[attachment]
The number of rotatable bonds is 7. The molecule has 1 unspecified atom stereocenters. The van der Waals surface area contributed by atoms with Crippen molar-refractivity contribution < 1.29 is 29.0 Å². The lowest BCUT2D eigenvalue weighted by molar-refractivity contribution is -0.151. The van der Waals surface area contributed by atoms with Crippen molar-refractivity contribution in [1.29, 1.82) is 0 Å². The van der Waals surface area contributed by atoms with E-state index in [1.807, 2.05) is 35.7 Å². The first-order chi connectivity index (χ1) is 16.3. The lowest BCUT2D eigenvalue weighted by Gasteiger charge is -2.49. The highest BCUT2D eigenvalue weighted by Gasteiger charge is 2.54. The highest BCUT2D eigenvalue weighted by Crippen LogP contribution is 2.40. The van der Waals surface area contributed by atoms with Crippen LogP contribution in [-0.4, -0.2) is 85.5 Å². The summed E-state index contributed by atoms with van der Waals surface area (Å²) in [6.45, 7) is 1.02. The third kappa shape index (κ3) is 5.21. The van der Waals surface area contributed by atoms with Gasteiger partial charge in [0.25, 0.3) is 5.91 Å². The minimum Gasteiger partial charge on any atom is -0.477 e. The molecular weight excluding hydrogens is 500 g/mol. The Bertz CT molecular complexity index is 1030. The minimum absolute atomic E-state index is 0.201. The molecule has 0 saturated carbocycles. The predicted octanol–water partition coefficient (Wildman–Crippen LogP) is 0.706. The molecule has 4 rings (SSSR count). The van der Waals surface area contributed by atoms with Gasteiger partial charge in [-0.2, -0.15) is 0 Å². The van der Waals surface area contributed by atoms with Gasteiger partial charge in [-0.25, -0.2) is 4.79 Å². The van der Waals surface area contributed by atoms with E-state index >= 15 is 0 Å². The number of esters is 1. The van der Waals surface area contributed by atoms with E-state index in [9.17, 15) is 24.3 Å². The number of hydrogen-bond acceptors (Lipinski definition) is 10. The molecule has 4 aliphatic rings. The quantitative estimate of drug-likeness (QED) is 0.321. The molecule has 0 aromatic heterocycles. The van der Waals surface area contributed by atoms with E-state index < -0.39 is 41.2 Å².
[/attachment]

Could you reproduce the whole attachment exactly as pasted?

The number of rotatable bonds is 7. The molecule has 1 unspecified atom stereocenters. The van der Waals surface area contributed by atoms with Crippen molar-refractivity contribution < 1.29 is 29.0 Å². The lowest BCUT2D eigenvalue weighted by molar-refractivity contribution is -0.151. The van der Waals surface area contributed by atoms with Crippen molar-refractivity contribution in [1.29, 1.82) is 0 Å². The van der Waals surface area contributed by atoms with E-state index in [1.807, 2.05) is 35.7 Å². The first-order chi connectivity index (χ1) is 16.3. The lowest BCUT2D eigenvalue weighted by Gasteiger charge is -2.49. The highest BCUT2D eigenvalue weighted by Gasteiger charge is 2.54. The highest BCUT2D eigenvalue weighted by Crippen LogP contribution is 2.40. The van der Waals surface area contributed by atoms with Crippen LogP contribution in [-0.4, -0.2) is 85.5 Å². The summed E-state index contributed by atoms with van der Waals surface area (Å²) in [6.45, 7) is 1.02. The third kappa shape index (κ3) is 5.21. The van der Waals surface area contributed by atoms with Gasteiger partial charge in [0.25, 0.3) is 5.91 Å². The minimum Gasteiger partial charge on any atom is -0.477 e. The molecular weight excluding hydrogens is 500 g/mol. The Bertz CT molecular complexity index is 1030. The minimum absolute atomic E-state index is 0.201. The molecule has 0 saturated carbocycles. The predicted octanol–water partition coefficient (Wildman–Crippen LogP) is 0.706. The molecule has 4 rings (SSSR count). The van der Waals surface area contributed by atoms with Gasteiger partial charge in [-0.2, -0.15) is 0 Å². The van der Waals surface area contributed by atoms with Gasteiger partial charge in [-0.25, -0.2) is 4.79 Å². The van der Waals surface area contributed by atoms with E-state index >= 15 is 0 Å². The number of esters is 1. The van der Waals surface area contributed by atoms with E-state index in [9.17, 15) is 24.3 Å². The number of hydrogen-bond acceptors (Lipinski definition) is 10. The molecule has 4 aliphatic rings. The quantitative estimate of drug-likeness (QED) is 0.321. The molecule has 0 aromatic heterocycles. The van der Waals surface area contributed by atoms with E-state index < -0.39 is 41.2 Å².